In some cases, a singular metric can hardly provide any insightful information. However with the appropriate combination, it will bring completely new meaning. It can be seen in the case of comments per pull request. If many PRs have small size and always have many comments, there may be a conflict among cooperation or among working styles in the team. But many comments in one big PR could be very understandable because modifying a lot of code could lead to many discussions. (As a leader, it’s good to see team member actively cooperate)
Another example, in some repositories, just looking at the review pull request time, it is impossible to judge whether team collaboration is effective due to the decrease in the number of pull requests. (left picture)
In the other hand, although the number of pull requests dramatically increase, the review time decreases which means team collaboration is working more efficiently (right picture)
One more easy-to-understand case, the number of pull requests and active developers increases but the number of releases decreases, that would be a bad signal, so we should reduce the number of features at each release in order to deliver product faster.
Those are some examples of using metrics with efficiency. If we show more metrics on the dashboard, there will be more patterns, and bring more value to the engineering team.
Metrics can’t tell a whole story
In my opinion, using metrics to evaluate the performance of an individual is a poor practice. For instance, at some point in time, that engineer is focusing on research tasks or writing documents, test cases, or busy to communicate with other teams. The work has no output at present but may have output in the future. In addition, engineers’ performance also depends on other objective factors (working environment..etc), therefore hasty conclusions engineer’s performance, which can lead to conflict between team members. A wisdom manager/leader should use metrics to start a conversation.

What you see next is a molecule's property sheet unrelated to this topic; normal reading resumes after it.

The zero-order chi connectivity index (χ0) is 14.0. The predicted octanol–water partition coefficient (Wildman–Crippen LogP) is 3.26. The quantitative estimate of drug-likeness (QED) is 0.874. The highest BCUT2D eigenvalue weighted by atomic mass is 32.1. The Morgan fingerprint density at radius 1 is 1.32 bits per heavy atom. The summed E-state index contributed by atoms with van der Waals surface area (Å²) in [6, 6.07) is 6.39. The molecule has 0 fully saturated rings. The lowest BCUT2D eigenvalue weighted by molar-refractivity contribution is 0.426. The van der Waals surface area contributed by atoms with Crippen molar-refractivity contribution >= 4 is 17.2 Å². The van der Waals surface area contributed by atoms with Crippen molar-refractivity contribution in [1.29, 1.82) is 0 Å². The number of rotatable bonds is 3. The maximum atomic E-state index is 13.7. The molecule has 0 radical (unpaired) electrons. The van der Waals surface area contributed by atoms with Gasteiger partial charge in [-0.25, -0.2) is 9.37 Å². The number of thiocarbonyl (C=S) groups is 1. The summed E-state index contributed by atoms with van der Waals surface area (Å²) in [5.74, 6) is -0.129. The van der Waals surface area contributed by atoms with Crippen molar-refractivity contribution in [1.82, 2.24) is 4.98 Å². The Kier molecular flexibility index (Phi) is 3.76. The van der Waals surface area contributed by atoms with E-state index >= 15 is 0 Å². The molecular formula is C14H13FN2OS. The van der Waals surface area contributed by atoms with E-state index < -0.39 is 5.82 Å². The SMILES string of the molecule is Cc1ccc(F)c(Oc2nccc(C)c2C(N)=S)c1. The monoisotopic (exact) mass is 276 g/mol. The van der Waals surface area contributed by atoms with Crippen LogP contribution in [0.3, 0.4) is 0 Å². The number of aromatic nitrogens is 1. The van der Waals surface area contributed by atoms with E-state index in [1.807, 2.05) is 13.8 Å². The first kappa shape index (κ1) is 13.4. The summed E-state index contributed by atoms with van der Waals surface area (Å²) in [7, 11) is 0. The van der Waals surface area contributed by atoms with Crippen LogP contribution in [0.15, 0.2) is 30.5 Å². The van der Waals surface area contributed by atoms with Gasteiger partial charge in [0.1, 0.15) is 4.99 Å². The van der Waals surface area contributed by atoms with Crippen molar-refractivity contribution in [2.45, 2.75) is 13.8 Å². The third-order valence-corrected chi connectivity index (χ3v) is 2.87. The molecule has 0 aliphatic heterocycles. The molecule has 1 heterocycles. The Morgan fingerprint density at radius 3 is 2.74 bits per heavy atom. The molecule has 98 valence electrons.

Management is all about context, metrics should be used as a starting point of a discussion
What’s in the next phase?
There are still so many metrics under development. For example, we can get data from CI/CD tools to calculatefailed test rate, time for building docker image, deployment time… Or delivery time metric – Time from the feature (issue or ticket) was created until the release of the feature to the market.
One of the functions being developed is called the Grouping function. Basically, A team can handle many projects at the same time, each project may be implemented in many repositories (xxx_api, xxx_web, xxx_mobile). By grouping those repositories on only one dashboard, it will help project leader grasps the current development situation of project.
From day one, Fadil will try to help other teams more successfully by looking at engineering metrics.
What if there are 1000 repositories, 2000 repositories handled by 1000 engineers ? How engineering managers could catch up with all these project development ?
When your application has 10 users, there is no need to track the metric of application. But if your application has 1 million users, you start to care about latency, CPU, memory. Then your application grows to 100 million users, you actually want to track everything.
The point is, as an application scales, we need to track more to understand how our application is working to make sure there is no bottleneck. I think that simple idea also can be applied to scale an organization.
The more we know about our organization, the better solution we can give.